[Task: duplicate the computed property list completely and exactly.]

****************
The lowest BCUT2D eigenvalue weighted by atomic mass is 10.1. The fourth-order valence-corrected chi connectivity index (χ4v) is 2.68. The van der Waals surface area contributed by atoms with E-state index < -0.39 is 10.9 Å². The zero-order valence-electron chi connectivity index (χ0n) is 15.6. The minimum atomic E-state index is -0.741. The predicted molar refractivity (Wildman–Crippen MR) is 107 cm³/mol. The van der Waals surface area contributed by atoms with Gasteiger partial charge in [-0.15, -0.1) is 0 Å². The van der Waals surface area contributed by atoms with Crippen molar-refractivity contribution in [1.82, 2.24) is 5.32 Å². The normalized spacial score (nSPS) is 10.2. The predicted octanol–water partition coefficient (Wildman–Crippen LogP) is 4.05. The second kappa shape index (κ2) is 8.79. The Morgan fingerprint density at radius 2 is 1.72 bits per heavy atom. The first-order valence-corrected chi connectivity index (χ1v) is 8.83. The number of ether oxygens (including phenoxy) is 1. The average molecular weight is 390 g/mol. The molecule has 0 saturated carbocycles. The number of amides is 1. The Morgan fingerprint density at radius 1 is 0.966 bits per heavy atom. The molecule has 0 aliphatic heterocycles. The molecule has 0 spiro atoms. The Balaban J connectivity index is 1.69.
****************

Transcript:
The lowest BCUT2D eigenvalue weighted by atomic mass is 10.1. The fourth-order valence-corrected chi connectivity index (χ4v) is 2.68. The van der Waals surface area contributed by atoms with E-state index < -0.39 is 10.9 Å². The zero-order valence-electron chi connectivity index (χ0n) is 15.6. The minimum atomic E-state index is -0.741. The predicted molar refractivity (Wildman–Crippen MR) is 107 cm³/mol. The van der Waals surface area contributed by atoms with Gasteiger partial charge in [-0.15, -0.1) is 0 Å². The van der Waals surface area contributed by atoms with Crippen molar-refractivity contribution in [1.82, 2.24) is 5.32 Å². The normalized spacial score (nSPS) is 10.2. The predicted octanol–water partition coefficient (Wildman–Crippen LogP) is 4.05. The second kappa shape index (κ2) is 8.79. The Morgan fingerprint density at radius 2 is 1.72 bits per heavy atom. The first-order valence-corrected chi connectivity index (χ1v) is 8.83. The number of ether oxygens (including phenoxy) is 1. The average molecular weight is 390 g/mol. The molecule has 0 saturated carbocycles. The number of amides is 1. The Morgan fingerprint density at radius 1 is 0.966 bits per heavy atom. The molecule has 0 aliphatic heterocycles. The molecule has 0 spiro atoms. The Balaban J connectivity index is 1.69.